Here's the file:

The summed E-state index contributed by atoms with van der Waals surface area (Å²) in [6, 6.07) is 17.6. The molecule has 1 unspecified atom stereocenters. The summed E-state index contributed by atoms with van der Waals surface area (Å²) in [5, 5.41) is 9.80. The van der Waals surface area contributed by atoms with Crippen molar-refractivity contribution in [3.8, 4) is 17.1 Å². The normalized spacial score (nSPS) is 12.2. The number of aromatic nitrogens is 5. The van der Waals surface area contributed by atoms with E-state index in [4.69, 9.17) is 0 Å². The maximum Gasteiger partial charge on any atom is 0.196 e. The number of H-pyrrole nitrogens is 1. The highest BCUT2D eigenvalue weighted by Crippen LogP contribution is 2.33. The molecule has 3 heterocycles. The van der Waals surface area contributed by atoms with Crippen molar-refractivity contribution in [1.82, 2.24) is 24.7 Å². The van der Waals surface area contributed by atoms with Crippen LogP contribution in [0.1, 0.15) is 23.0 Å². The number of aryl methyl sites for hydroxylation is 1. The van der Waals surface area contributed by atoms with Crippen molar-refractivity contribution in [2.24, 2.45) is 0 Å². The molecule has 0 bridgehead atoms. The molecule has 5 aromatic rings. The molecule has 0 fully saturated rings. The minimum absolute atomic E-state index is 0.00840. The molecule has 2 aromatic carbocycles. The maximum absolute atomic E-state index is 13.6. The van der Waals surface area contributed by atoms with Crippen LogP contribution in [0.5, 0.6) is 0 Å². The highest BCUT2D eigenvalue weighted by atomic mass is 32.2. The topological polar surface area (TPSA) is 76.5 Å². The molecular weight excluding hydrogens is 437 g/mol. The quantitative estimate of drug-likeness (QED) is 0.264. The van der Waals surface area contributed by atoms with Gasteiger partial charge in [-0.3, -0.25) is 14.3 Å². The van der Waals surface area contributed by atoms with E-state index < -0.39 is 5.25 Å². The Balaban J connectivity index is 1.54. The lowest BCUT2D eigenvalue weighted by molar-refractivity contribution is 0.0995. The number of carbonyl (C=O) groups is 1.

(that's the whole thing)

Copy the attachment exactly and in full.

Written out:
The summed E-state index contributed by atoms with van der Waals surface area (Å²) in [6, 6.07) is 17.6. The molecule has 1 unspecified atom stereocenters. The summed E-state index contributed by atoms with van der Waals surface area (Å²) in [5, 5.41) is 9.80. The van der Waals surface area contributed by atoms with Crippen molar-refractivity contribution in [3.8, 4) is 17.1 Å². The normalized spacial score (nSPS) is 12.2. The number of aromatic nitrogens is 5. The van der Waals surface area contributed by atoms with E-state index in [4.69, 9.17) is 0 Å². The maximum Gasteiger partial charge on any atom is 0.196 e. The number of H-pyrrole nitrogens is 1. The highest BCUT2D eigenvalue weighted by Crippen LogP contribution is 2.33. The molecule has 3 heterocycles. The van der Waals surface area contributed by atoms with Crippen molar-refractivity contribution in [1.82, 2.24) is 24.7 Å². The van der Waals surface area contributed by atoms with Crippen LogP contribution in [0.1, 0.15) is 23.0 Å². The number of aryl methyl sites for hydroxylation is 1. The van der Waals surface area contributed by atoms with Crippen molar-refractivity contribution in [2.24, 2.45) is 0 Å². The molecule has 0 bridgehead atoms. The molecule has 5 aromatic rings. The molecule has 0 fully saturated rings. The minimum absolute atomic E-state index is 0.00840. The molecule has 2 aromatic carbocycles. The maximum absolute atomic E-state index is 13.6. The van der Waals surface area contributed by atoms with Crippen LogP contribution in [0.5, 0.6) is 0 Å². The highest BCUT2D eigenvalue weighted by atomic mass is 32.2. The topological polar surface area (TPSA) is 76.5 Å². The molecular weight excluding hydrogens is 437 g/mol. The quantitative estimate of drug-likeness (QED) is 0.264. The van der Waals surface area contributed by atoms with Gasteiger partial charge in [-0.3, -0.25) is 14.3 Å². The van der Waals surface area contributed by atoms with E-state index < -0.39 is 5.25 Å². The Balaban J connectivity index is 1.54. The lowest BCUT2D eigenvalue weighted by molar-refractivity contribution is 0.0995. The number of carbonyl (C=O) groups is 1.